Tonight (Feb. 9) , Phil will make a live appearance during the screening of the film at the Regal St. Louis Mills Stadium 18 and IMAX, 5555 St Louis Mills Blvd.,  Suite 525, in Hazelwood, Mo. Showtime is 7:30 p.m., and tickets are $10 for adults and $7 for children and senior citizens.

For those of you who live in the Chicago area, Phil and “The Ride” will appear Thursday will be at the Regal City North Stadium 14, 2600 N. Western Ave. in Chicago. Showtime is 7:30 p.m., and tickets are $11 for adults and $8 for children and senior citizens.

Phil and the film also will appear Friday in Pittsburgh, Sunday in Philadelphia, Feb. 16 in Boston, Feb. 17 in Dallas and Feb. 18 in New York City.

If you want to see “The Ride” but can’t make it to any of the screenings with Phil, you can buy or rent the movie through Amazon.com. That’s the route I have to go because of a prior commitment.

Phil’s 2008 ride raised more than $400,000 for people with Multiple Sclerosis, and all box office proceeds from the screenings will go to the National MS Society.

Not surprisingly, the 18th season of “The Amazing Race” debuts Feb. 20.

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January 11, 2011

“Breaking Away” director dies at 81

Filed under: bicycling — Tags: , — Roger @ 8:12 pm

Peter Yates — the director of “Breaking Away,” which I still consider the greatest bicycling movie of all time, and other great films like “Bullitt” and “The Dresser” — died Sunday. He was 81.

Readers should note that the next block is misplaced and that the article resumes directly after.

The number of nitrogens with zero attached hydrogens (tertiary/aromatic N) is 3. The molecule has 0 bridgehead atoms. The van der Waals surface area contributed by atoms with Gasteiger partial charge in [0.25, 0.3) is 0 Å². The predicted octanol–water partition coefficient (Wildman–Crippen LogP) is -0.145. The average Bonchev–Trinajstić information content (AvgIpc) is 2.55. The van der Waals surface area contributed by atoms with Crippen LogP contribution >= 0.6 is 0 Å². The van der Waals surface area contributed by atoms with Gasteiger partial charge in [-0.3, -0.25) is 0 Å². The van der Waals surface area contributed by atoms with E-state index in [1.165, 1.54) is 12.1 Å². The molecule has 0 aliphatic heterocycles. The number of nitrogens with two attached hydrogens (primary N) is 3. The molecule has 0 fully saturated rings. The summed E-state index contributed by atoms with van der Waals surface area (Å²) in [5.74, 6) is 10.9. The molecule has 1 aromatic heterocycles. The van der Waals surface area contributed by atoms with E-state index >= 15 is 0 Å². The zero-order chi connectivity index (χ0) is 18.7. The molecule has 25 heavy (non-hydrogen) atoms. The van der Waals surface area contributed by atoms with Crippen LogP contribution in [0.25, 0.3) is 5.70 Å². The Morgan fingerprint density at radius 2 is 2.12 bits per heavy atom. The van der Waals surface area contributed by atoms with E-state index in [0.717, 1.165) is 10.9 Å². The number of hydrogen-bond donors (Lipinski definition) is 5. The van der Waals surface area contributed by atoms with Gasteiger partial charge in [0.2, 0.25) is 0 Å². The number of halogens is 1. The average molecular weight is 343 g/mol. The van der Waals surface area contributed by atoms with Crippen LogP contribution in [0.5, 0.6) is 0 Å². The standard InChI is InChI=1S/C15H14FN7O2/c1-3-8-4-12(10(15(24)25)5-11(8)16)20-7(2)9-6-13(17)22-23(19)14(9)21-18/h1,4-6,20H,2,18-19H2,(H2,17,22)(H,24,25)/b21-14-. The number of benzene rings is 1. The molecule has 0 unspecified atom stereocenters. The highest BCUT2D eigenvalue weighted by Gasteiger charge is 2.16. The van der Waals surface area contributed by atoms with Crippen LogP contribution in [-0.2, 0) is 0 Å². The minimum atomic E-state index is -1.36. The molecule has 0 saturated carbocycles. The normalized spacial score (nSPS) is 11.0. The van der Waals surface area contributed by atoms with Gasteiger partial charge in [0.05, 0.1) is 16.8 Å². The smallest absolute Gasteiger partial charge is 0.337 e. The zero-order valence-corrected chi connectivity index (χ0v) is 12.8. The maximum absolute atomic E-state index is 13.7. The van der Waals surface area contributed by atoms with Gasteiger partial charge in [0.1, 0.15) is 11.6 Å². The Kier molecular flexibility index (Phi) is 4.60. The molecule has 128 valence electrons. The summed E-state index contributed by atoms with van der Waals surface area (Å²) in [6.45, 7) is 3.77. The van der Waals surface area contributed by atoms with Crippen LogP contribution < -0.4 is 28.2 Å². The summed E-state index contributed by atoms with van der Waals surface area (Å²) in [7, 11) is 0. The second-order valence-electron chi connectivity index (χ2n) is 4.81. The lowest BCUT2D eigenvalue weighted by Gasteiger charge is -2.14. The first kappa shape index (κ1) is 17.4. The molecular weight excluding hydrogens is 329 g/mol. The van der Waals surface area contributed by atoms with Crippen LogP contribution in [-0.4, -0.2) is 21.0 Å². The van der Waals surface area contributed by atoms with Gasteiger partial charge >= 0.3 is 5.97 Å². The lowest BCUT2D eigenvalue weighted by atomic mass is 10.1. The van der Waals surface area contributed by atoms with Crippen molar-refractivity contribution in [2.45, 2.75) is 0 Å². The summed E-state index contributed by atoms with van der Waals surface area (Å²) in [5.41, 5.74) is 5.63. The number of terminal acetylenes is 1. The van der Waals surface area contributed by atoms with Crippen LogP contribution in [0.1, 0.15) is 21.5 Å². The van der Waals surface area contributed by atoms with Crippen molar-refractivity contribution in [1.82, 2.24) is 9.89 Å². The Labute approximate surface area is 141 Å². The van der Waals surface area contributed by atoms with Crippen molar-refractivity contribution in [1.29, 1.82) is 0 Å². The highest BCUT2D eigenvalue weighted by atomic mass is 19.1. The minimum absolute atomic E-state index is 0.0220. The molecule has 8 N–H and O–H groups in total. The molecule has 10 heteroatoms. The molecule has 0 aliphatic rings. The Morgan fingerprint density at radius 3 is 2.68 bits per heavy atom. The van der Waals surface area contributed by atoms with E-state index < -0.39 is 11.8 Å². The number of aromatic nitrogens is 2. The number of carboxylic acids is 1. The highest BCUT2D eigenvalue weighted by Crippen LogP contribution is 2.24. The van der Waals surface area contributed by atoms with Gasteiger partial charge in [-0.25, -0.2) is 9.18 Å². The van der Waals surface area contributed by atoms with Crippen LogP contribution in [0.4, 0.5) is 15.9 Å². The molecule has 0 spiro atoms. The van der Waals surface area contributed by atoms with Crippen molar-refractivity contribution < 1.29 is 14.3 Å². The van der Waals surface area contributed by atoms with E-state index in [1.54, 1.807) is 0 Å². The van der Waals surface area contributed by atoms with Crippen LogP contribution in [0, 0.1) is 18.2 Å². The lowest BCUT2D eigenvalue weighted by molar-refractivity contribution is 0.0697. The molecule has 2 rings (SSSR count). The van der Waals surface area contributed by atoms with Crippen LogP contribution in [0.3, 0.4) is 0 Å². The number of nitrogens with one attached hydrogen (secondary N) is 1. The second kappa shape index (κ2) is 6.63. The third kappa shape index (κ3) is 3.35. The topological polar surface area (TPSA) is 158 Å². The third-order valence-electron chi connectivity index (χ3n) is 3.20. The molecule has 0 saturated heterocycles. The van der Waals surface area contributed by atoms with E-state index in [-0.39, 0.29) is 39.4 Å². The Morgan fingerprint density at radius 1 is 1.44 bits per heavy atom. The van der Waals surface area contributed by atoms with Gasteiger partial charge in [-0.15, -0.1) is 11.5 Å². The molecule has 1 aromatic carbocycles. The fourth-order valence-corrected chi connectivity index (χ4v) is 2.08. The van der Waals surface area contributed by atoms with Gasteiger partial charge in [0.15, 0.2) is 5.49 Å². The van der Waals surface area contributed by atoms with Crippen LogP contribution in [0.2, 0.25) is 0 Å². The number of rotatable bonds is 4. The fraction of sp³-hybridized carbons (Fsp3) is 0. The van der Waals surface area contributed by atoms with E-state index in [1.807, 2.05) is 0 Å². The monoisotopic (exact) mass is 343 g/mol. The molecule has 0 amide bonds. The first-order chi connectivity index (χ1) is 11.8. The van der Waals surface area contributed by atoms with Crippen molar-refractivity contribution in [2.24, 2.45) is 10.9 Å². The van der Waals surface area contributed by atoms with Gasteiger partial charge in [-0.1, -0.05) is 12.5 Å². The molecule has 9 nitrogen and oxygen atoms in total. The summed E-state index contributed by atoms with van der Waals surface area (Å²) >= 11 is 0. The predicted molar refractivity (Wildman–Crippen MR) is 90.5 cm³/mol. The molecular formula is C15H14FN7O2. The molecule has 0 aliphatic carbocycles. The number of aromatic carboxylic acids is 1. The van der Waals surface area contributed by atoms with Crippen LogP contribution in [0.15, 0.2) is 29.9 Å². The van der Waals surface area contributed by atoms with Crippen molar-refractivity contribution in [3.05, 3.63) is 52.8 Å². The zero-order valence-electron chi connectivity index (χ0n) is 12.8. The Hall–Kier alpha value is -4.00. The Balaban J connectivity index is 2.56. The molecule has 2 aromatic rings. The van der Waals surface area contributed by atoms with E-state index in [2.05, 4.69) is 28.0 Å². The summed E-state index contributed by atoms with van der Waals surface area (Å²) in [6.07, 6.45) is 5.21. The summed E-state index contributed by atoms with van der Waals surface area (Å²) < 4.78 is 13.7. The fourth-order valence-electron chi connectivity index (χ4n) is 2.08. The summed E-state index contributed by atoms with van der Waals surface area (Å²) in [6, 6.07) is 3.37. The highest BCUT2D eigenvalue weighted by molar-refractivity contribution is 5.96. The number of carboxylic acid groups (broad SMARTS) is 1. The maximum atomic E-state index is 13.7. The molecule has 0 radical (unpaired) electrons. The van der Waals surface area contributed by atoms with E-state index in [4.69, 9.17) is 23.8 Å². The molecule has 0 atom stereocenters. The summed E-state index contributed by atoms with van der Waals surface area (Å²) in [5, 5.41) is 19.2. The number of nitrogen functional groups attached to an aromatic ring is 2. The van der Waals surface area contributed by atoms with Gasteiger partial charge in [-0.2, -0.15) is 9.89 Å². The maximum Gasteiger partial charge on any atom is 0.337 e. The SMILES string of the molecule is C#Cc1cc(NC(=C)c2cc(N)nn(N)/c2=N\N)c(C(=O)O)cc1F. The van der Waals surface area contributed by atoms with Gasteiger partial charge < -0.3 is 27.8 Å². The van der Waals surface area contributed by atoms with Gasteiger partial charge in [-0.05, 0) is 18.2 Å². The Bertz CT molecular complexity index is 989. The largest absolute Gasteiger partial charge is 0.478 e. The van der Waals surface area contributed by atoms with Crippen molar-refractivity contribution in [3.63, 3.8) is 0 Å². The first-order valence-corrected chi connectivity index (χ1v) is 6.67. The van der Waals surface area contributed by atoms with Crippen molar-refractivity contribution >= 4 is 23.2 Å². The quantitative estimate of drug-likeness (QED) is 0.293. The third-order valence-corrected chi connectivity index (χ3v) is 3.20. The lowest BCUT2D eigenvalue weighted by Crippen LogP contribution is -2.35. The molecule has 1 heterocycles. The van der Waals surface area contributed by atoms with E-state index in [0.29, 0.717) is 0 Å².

The cause of death was heart failure, according to The New York Times.

If you’re a cycling fan, you’ve probably seen “Breaking Away” at least once. It’s a classic coming-of-age film about four teenagers growing up in Bloomington, Ind. One of them, Dave Stoller (played by Dennis Christopher), has ambitions of being a bicycle racer.

The four end wind up riding as the Cutters — the nickname for Bloomington locals because of the large number of limestone quarries in the area —  in the Little 500. The character of Dave Stoller is based on the real-life Dave Blase, who led his Phi Kappa Psi team to victory in 1962 by riding 139 of the 200 laps of the race. The film — filmed almost entirely in the Bloomington area —  increased interest in the Little 500, which celebrated its 60th anniversary in 2010.

Here’s a clip from the film:

Movie Videos & Movie Scenes at MOVIECLIPS.com

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April 19, 2010

The Little 500 at 60

Filed under: racing — Tags: , — Roger @ 12:24 pm

Indiana University’s Little 500 bicycle race — immortalized in the classic 1979 film “Breaking Away” — hits a milestone this year.

The 60th running of the men’s version of the Little 500 is set for 2 p.m. EDT Saturday at the cinder track at Bill Armstrong Stadium in Bloomington, Ind. The 23rd running of the women’s Little 500 is slated for 4 p.m. Friday, also at Armstrong Stadium.

This year’s race will be run on single-speed Schwinn bicycles with coaster brakes, and no toe clips and clipless pedals are allowed.

Howdy Wilcox staged the first little 500 to raise money for the Indiana University Student Foundation. Howdy’s father, Howard Wilcox Sr., won the 1919 Indianapolis 500, so Howdy modeled the Little 500 after the famous auto race. The Indy 500 has a starting field of 33 cars; the Little 500 has a starting field of 33 teams.

The character of Dave Stoller (Dennis Christopher) in “Breaking Away” is based upon the real-life Dave Blase, who led his Phi Kappa Psi team to victory in 1962 by riding 139 of the 200 laps of the race. For a more extensive history of the race, you can read this article in the Indiana University Alumni Magazine.

History continues to be made. A new documentary about the Little 500, “Freewheels 60″, will be released May 1. You can pre-order the documentary for $24.95 at the film’s website, and you can see clips from the film. At 3 hours and 42 minutes, the film promises to be an extensive look at the event.